In Martin’s case, he had been suspended three times from his high school. In October, he was suspended with friends for writing “W.T.F.” on a locker, according to a Miami Herald report.
The first time Martin was suspended, it was for truancy and tardiness. Whether or not the incidences were subjectively assessed, the punishments don’t always fit the crimes.
“Why would you suspend a child who is late? What sense does that make?” said Marguerite Wright, a clinical psychologist and author of the parenting guide, “I’m Chocolate, You’re Vanilla: Raising Healthy Black and Biracial Children in a Race-Conscious World.”
“The biggest thing is that it tells (students) that they are failures,” Wright said. “You’re not going to close the achievement gap … because they are not in school.”
Wright and Dianis both agreed that the seed of failure could be planted in a student’s psyche as early as preschool.
“At the heart of children doing well in school is forming relationships with their teachers,” Wright said. “If you are growing up in these at-risk environments, you start getting these messages early on.”
Many learning institutions have effective alternatives to out-of-school suspension. Restorative justice programs commute a normal off-site dismissal to in-school intervention. The restorative model gets students to take responsibility for their actions, in the same way that conflict resolution programs do.
At Rosa Parks Elementary School in San Francisco, Principal Paul Jacobsen used grant money to institute a successful restorative justice program, according to a recent story in the San Francisco Chronicle.
Reacting to the Education Department report on school suspensions, state lawmakers in California have proposed a measure to limit out-of-school suspensions. A second proposal would require alternative behavioral and intervention programs, particularly in schools with high rates of suspension or expulsion, the Chronicle reported.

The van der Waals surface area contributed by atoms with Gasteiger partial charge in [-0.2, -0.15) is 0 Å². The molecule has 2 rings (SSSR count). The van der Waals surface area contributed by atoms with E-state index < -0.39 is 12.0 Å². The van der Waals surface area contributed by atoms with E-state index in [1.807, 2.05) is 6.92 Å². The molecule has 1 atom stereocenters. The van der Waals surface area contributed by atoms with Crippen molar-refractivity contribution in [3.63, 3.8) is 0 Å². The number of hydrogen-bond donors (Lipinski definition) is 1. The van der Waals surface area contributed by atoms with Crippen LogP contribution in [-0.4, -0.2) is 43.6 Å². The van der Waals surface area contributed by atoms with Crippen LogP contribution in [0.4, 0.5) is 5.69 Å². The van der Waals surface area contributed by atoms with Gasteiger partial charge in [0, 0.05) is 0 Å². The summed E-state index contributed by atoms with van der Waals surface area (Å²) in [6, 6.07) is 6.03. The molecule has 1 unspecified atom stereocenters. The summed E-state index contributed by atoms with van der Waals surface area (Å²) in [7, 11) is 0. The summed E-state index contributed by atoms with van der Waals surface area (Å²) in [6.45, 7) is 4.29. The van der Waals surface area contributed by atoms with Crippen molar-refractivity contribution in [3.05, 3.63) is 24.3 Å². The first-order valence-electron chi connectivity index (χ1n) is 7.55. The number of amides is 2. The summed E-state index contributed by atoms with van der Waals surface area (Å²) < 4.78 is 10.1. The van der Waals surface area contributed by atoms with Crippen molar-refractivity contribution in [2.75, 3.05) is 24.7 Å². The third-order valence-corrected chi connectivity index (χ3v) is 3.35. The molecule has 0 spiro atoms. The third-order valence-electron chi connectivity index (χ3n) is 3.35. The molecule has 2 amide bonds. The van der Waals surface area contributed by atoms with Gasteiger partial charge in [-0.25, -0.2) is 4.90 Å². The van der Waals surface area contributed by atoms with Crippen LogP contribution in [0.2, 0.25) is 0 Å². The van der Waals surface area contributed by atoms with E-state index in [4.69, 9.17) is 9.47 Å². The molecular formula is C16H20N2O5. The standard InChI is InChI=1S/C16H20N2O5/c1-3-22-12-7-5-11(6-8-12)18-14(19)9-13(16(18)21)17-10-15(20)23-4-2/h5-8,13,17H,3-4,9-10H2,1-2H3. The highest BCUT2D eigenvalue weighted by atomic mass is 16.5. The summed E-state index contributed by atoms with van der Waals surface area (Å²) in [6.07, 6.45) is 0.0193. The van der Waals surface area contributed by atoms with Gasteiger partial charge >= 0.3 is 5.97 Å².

But Dianis said restorative programs are just the half of it. Bluntly, she says racial profiling is as much of a problem in schools as it is in law enforcement — or in Martin’s case, supposed vigilante justice.
“In cases where white kids get suspended, it’s either you had the drugs, or you didn’t,” Dianis said. “Either you had the knife, or you didn’t.”
The color of a student’s skin, Dianis added, makes subordination and wearing baseball caps in school suspension worthy offenses. There is no restorative process. They are sent on “vacations” from school, which are frequently unsupervised.
In Trayvon’s case, his father Tracy Martin and mother Sybrina Fulton wanted him in Sanford, away from his friends back in Miami, a close family friend told CNN. Martin’s suspension was supervised.
Dianis said students who are put out on the street, thanks to swift suspension from school, are at-risk for more of the same trouble that got them the suspension in the first place.
It’s been reported that Trayvon had aspirations in the field of aviation. An email account belonging to the teen, which was apparently hacked by an anarchist group, showed Trayvon was looking for colleges to attend and was preparing to take the SATs.
Although Martin family lawyers have not confirmed the breach, it’s clear there was more to Trayvon, the student, than occasional mischief and a few suspensions.